As you might expect when we moved in and renovated and then decorated the house, we concentrated on the most important rooms. The kitchen, lounge and master bedroom were the obvious priorities, where as the spare room ended up a bit of a ‘nothing room’.
It has a built in wardrobe, sofa bed, some Edward Gorey prints on the wall and tends to hold lots of outdoor gear, which will eventually go into my shed (when I get round to buying one). As well as all of this, we had a couple of scruffy old bedside tables which we were using as some sort of makeshift sock storage/dressing table. We also had lots of paperwork and office stuff to do with my job and my girlfriend’s business. Oh and the spare room always had a pile of clothes on the floor (kind of half in a bag) – as we hadn’t got round to buying a laundry basket yet!
One day we decided enough was enough! I chose a shed to buy (which will get rid of all of the tools and outdoor gear in there). We decided to sort this whole dressing table fiasco by buying a proper set of draws and actually get a long overdue laundry basket. I’m also heavily renovating an original 1950’s kitchen larder unit, which I’ll cover in a post of its own (it’s super cool).
My first port of call was trying to find a nice vintage high quality chest of drawers, which is much harder than it may seem as I wanted draws that were very shallow which didn’t protrude into the room and take up much space. Unfortunately, space saving and vintage often don’t go hand in hand and I couldn’t find anything much shallower than 50cm deep. Luckily, on a trip to Ikea I found a very shallow (just 30cm) chest of drawers called ‘Rast’. This set of draws was pretty much as far away from nice, vintage and high quality as you can get. They’re made from this sort of reconstituted pine material making them basically the turkey twizzler of the furniture world. They are, however very and I mean very cheap at just £20, which for a brand new chest of drawers is ridiculous. The quality or style wasn’t what I was looking for, but I was confident that with a bit pimpin’ these bargain basement drawers could be awesome – even if they weren’t old.
I’m literally the Flatpack Master and pretty much just use telekinesis to make the whole thing fit together. Within no time at all I had the whole thing put together. Here is a top tip for flatpacking – you can get allen key bits for your power drill. When you’ve done this you can throw away that poxy allen key they give you and wiz the whole thing together. Honestly, with a powerdrill and an allen key bit I’m pretty much the Formula One Pit Team of the flatpack world! Another top tip – set the torque nice and low otherwise you’ll over tighten the whole thing and rip the undoubtedly cheap and weak wood to bits.
See there’s the chest of drawers about 30 seconds later. Right now for the pimpin’. I still had loads of Graham and Brown Wallpaper left over from previous projects and was going to use this to class up these drawers. This is a huge cliche but 99% of the people that have done this do it with flowery, lame wallpaper which would not look right in my place. I choose this sweet Deco styled design, which tied in with the house’s colours and the natural shade of the wood.
You only need a tiny sachet of wallpaper adhesive to do this so that costs less than a quid and the whole thing is very easy to do. The only thing you really need to take your time over is figuring out how the design sits and measuring up so you get it exactly right. This is the part where the project can go from interior design to student house very easily. Make sure everything is centred, square and looks just right. Otherwise it will look like a teenager did it. I used a super sharp Stanley knife to do the cutting and a long rule to ensure it was all gorgeously square and straight. There will be some small lumps when you first apply the wallpaper but use a clean cloth to push all the air and bubbles out.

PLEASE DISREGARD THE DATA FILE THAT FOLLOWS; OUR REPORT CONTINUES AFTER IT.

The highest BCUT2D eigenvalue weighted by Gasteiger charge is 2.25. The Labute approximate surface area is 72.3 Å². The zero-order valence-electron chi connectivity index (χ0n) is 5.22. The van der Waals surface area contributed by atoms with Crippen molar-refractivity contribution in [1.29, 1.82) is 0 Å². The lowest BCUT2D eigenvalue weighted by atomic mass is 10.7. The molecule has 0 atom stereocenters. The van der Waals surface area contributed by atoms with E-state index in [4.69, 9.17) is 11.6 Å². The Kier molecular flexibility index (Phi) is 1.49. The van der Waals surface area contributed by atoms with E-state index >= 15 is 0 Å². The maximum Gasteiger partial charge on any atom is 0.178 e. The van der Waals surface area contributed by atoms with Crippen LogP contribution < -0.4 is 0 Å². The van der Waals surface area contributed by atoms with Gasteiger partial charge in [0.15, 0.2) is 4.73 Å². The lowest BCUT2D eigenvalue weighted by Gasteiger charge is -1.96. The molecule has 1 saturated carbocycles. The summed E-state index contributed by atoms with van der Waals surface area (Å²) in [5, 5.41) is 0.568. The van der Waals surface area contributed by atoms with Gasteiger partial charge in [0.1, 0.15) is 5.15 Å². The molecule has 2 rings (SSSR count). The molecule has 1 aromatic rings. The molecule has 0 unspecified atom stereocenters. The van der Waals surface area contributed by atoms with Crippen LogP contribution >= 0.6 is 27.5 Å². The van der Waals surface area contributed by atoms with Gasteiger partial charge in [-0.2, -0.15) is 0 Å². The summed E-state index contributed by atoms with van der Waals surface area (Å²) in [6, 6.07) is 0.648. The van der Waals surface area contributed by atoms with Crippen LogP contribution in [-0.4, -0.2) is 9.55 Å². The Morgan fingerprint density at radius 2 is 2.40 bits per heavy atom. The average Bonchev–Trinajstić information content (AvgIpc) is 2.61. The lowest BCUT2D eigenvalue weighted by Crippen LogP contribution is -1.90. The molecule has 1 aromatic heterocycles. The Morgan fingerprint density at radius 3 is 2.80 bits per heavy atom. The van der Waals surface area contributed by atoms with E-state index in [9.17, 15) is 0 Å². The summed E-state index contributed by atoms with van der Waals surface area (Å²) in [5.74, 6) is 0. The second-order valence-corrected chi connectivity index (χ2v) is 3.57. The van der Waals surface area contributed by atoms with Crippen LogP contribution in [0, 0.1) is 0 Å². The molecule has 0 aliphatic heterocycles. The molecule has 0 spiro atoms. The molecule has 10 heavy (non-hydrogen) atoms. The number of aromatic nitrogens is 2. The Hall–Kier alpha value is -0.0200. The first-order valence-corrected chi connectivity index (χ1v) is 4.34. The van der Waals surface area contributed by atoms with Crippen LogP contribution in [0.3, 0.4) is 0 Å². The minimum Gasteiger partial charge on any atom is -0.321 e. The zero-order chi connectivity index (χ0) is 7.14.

Knobs – you need to make sure you buy some proper sweet knobs, big or small knobs it doesn’t matter. It’s just up to personal preference – it’s all about how you use them. I went for some nice chrome knobs. They pick out the silver lines that flow through the wallpaper and don’t take away from the Deco look.
I went one step further and added more wallpaper to line the draws. Adding flocked, skull wallpaper to your drawers is a very quick and easy way to make your furniture look like that of a 13 year old boy, but I love it. A hidden bit of mischievous, macabre is always fun. Top Tip – If you do this before you put together the drawers it makes it a lot easier as you can slide it in with the drawer’s bottom, which not only gives you a great fit but also holds it in place.
There are tons of great laundry baskets out there but I wanted one that had neutral colours and was white so would fade into the overall design of the room. I think something as utilitarian as a laundry basket is best when it doesn’t stand out and catch your eye but when you look at it you can see the quality and can enjoy it’s design. That’s why I went for this Square White Wicker Laundry Basket. It’s 39cm wide by 39cm deep and 65cm high so it’s got more than enough room to store a family’s worth of clothes. I really like the neutral coloured lining that not only protects your clothes but also is easily removable making washing a piece of cake.
It’s skilfully handmade from willow and (if you can use this word about a laundry basket) is beautiful. The hinged lid is great for getting easy acess to your laundry whilst keeping it out of site and out of mind when not in use. I think the laundry basket looks perfect with my newly pimped chest of drawers and in my spare room. Saying this – I think it would look awesome in anyones house. It’s got a simplistic style that is inoffensive in any setting, whilst having a classic hand-built design that works in modern or classic interiors.